Encouraging word of mouth is paramount for charities, so KOLO plans to reward users who spread information about the foundation and motivate friends and acquaintances to become a part of this caring community. In the future, we plan to create a full-fledged referral program. As for now, we settle for the MVP in the form of template text and attractive banners people can share on social media.
The pre-made text and banner right in the email are the keys to success in this case because anyone can use them to create a social media post about KOLO.
One of our email marketing goals is to move KOLO from users’ “oblivion zone,” where brands find themselves unless they send regular emails, to the habit zone, where recipients communicate with a brand on a regular basis.
To form a routine, we send emails on Thursdays. Subscribers can perceive this day as “the time of results and achievements,” and the team has more time to collect and process information, prepare content and templates, proofread emails, and send them.
Here is what the KOLO team achieved within three months of work:
- each email is opened by 44.6% of subscribers, and 2.2% of them click through;
- the English-speaking and the Ukrainian-speaking bases have grown to 3,000 contacts each;
- we are working on our onboarding scenario and trigger campaigns that will guide our subscribers from the moment of their first donation.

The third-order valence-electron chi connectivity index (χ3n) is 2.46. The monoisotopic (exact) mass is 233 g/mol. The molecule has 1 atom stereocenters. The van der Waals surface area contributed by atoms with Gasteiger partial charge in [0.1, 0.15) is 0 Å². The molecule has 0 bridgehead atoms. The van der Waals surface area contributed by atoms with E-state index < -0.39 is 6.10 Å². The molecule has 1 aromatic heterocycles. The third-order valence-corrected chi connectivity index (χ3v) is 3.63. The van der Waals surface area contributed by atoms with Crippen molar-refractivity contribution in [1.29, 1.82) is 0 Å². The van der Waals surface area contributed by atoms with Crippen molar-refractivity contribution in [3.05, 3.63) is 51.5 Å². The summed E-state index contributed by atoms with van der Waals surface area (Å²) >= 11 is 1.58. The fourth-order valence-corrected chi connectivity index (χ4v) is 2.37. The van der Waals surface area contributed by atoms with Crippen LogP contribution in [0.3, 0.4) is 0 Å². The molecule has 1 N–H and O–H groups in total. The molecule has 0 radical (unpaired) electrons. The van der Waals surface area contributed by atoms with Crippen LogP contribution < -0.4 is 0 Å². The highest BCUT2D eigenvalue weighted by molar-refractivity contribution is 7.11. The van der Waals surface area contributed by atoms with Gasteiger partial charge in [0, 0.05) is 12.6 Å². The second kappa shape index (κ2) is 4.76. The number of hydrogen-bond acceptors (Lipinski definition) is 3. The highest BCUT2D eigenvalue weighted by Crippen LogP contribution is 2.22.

Our click map and Google Analytics data show that subscribers actively donate, subscribe, and show interest in the foundation’s products.
Our footer buttons get up to 15% of clicks — subscribers go to our site and social media, boosting awareness of KOLO’s activities by joining the project ecosystem.
Unfortunately, tracking the number and amount of donations that come from emails is technically impossible. Once a user goes to the donation page, we cannot track which communication channel they came from. We hope to solve this issue and show you some statistics in the second part of this case study.
Our next round of project development is setting up a trigger email system using SendPulse’s tools.